Sunday, May 25, 2008

As a follow-up to my previous posting - Where will all the flowers grow?, here is the city council approved 1975 Open Space Plan for McIntire Park. Click on the graphic to see it in greater detail. One goal of this plan was to "plant thousands of crocus and daffodil bulbs" in McIntire Park. This is also the plan often cited as justification for constructing a grade-separated interchange and parkway (then called the McIntire Parkway) in the eastern part of the park. It appears that neither the planting of thousands of bulbs or construction of an interchange and parkway or many of the other proposed improvements happened in the life of this plan. It is interesting to note that the proposed McIntire Parkway provided access to the eastern side of McIntire Park where many recreation opportunities were proposed - unlike recent McIntire Road Extended plans that simply cross through the park from Route 250 Bypass to Melbourne Road - and in plans dated May 2008, McIntire Road Extended plan starts in the park about 775 feet north of Melbourne Road.

Perhaps some bulbs were planted in McIntire Park in the late 1970s after city council approved this plan. Council did pass a request that a parkway (without an interchange) be planned by VDOT in 1978. Many plans for McIntire Park and a parkway through the park have apparently come and gone since this 1975 open space plan. Interestingly, little discussion about the eastern side of McIntire Park 0ccurred during presentation of recent McIntire Park Master Plan activities at the May 19, 2008 city council meeting.

Council has scheduled a work session in June to discuss the Route 250 Bypass Interchange at McIntire Road and its relationship to what is still officially considered the independent roadway project called the McIntire Road Extended. Yes, if you question (as I and many others do) how these two projects can be considered independent by our transportation planners, you are invited to join the conversation. The public will not be able to speak at the upcoming (I believe June 4) worksession, but you can attend and listen and provide your feedback to councilors by phone, email, letter, and at future council meetings. I hope you will join in this important discussion about the future of McIntire Park and vehicular transportation in greater Charlottesville.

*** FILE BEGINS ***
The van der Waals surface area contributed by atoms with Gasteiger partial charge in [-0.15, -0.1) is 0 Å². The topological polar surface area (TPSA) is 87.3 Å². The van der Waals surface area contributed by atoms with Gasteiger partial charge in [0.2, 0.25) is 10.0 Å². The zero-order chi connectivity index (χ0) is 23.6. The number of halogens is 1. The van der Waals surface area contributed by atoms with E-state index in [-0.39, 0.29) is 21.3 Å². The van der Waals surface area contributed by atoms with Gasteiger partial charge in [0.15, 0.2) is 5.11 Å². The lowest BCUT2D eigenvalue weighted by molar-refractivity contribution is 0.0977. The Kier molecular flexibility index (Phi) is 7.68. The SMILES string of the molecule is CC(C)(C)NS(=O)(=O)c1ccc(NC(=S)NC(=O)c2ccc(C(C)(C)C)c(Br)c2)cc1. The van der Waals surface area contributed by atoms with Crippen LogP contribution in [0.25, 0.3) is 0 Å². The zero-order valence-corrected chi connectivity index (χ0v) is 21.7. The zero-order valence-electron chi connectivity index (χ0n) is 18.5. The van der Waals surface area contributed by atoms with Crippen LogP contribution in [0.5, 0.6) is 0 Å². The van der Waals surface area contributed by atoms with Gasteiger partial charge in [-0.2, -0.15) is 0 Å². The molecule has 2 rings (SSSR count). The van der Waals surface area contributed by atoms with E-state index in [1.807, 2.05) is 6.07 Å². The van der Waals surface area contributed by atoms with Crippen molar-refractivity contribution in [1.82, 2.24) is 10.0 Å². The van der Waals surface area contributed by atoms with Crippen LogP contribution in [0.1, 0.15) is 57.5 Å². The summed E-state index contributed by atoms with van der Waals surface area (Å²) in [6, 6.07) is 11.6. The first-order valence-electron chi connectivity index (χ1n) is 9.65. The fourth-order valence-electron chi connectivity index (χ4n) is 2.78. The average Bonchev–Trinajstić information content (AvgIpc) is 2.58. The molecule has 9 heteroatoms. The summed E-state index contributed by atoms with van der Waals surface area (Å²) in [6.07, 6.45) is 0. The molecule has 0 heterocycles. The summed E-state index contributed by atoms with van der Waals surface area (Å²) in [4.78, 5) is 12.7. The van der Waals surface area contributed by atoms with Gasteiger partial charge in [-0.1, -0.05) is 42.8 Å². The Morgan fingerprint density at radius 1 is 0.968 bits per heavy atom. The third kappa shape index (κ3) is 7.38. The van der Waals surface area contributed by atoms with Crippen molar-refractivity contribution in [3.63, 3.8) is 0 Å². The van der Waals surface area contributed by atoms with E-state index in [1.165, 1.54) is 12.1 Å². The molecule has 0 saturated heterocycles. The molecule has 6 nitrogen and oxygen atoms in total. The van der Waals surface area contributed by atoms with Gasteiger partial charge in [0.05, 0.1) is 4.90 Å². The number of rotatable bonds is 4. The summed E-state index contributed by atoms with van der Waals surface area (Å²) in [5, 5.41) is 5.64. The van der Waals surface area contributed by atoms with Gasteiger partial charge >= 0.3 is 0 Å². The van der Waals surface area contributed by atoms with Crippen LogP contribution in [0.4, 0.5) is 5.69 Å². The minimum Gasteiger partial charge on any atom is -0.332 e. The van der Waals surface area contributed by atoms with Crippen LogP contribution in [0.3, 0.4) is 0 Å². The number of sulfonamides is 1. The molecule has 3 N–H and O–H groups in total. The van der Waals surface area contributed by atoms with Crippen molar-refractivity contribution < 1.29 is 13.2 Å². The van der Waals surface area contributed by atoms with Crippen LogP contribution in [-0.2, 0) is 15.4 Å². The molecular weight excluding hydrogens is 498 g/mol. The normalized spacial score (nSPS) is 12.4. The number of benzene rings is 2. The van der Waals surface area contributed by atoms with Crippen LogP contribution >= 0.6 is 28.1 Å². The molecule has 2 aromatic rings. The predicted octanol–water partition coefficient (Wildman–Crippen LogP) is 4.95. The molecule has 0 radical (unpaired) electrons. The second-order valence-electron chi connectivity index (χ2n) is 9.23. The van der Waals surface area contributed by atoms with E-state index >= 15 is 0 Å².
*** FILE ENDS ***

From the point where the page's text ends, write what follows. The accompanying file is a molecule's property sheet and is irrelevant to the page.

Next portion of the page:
Lonnie said...

I'm pretty glad that plan never happened... It's arguably much worse than anything proposed now.

Also, regarding the flowers, hopefully growing awareness of ecology will encourage the park to plant native bulbs like wood hyacinth, trilium, or turks cap lilies (instead of naturalizing exotics like those proposed in 1975)

Peter Kleeman said...

I guess some of this plan actually did happen - spray pool, some trails, etc. I do agree that using native plants in the park is a much better idea than the ofiginal planting selection. I do wonder if any significant number of trees were planted in the park in response to this plan.

I am glad that the McIntire Parkway wasn't built soon after the plan was developed. Perhaps the council will drop the idea of the now planned McIntire Road Extended and the Route 250 Bypass Interchange at McIntire Road and focus on adding better bicycle and pedestrian ways and expand public transportation to meet future transportation demands.

Lonnie said...

I've always thought that a Bikeway makes far more sense than a Parkway, but I increasingly feel it may be a losing battle. I don't know why anyone feels it is necessary to build this road when effectively is only a private freeway for developments that should have never been there in the first place. We created a problem, through bad planning, in search of a cure.

I feel Park Street residents are the unfortunate pawns in this game. I think many sincerely think this will help their situation, and few realize that they are actually the sacrificial lamb. There are already developments on Park Street marketing their proximity to the Parkway, and once it is built development will explode consuming the entire road. In addition, other developments on 29 will see that as a green light to move forward themselves. The end result will be more traffic than ever before, plus a new road and lost park space.

The park street problem could be solved in a few months if we wanted to do it. We could sever the road, add a commuter parking lot, and put a gate that only buses and emergency vehicles could pass through. They'd have their neighborhood back, and everyone else would have a fast and effective way to get to work. This solution is effective, affordable and could be done with a minimum of effort and time. It's also just way to obvious for anyone to ever adopt it.